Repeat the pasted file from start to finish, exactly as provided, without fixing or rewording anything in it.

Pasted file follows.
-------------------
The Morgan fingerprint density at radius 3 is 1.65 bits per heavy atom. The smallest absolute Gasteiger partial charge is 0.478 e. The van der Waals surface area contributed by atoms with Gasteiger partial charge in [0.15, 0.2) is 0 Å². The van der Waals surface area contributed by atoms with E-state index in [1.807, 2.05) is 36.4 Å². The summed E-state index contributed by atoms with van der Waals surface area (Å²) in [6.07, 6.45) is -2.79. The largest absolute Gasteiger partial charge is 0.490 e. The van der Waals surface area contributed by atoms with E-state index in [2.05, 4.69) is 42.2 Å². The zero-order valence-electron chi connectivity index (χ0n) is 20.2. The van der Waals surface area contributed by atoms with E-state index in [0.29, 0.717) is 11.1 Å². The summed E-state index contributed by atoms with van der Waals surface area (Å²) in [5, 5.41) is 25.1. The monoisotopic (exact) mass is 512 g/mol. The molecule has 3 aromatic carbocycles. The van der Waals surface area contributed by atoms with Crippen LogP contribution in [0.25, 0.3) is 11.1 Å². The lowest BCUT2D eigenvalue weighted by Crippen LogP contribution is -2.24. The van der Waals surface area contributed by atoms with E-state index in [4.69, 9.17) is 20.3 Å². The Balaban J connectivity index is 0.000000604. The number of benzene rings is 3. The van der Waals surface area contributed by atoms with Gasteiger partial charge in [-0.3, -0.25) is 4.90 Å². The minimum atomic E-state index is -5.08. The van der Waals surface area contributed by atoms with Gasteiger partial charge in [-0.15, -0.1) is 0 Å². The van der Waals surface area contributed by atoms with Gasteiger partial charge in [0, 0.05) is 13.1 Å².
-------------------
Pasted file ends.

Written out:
The Morgan fingerprint density at radius 3 is 1.65 bits per heavy atom. The smallest absolute Gasteiger partial charge is 0.478 e. The van der Waals surface area contributed by atoms with Gasteiger partial charge in [0.15, 0.2) is 0 Å². The van der Waals surface area contributed by atoms with E-state index in [1.807, 2.05) is 36.4 Å². The summed E-state index contributed by atoms with van der Waals surface area (Å²) in [6.07, 6.45) is -2.79. The largest absolute Gasteiger partial charge is 0.490 e. The van der Waals surface area contributed by atoms with E-state index in [2.05, 4.69) is 42.2 Å². The zero-order valence-electron chi connectivity index (χ0n) is 20.2. The van der Waals surface area contributed by atoms with E-state index in [0.29, 0.717) is 11.1 Å². The summed E-state index contributed by atoms with van der Waals surface area (Å²) in [5, 5.41) is 25.1. The monoisotopic (exact) mass is 512 g/mol. The molecule has 3 aromatic carbocycles. The van der Waals surface area contributed by atoms with Crippen LogP contribution in [0.25, 0.3) is 11.1 Å². The lowest BCUT2D eigenvalue weighted by Crippen LogP contribution is -2.24. The van der Waals surface area contributed by atoms with E-state index in [4.69, 9.17) is 20.3 Å². The Balaban J connectivity index is 0.000000604. The number of benzene rings is 3. The van der Waals surface area contributed by atoms with Gasteiger partial charge in [-0.3, -0.25) is 4.90 Å². The minimum atomic E-state index is -5.08. The van der Waals surface area contributed by atoms with Gasteiger partial charge in [-0.15, -0.1) is 0 Å². The van der Waals surface area contributed by atoms with Gasteiger partial charge in [0, 0.05) is 13.1 Å².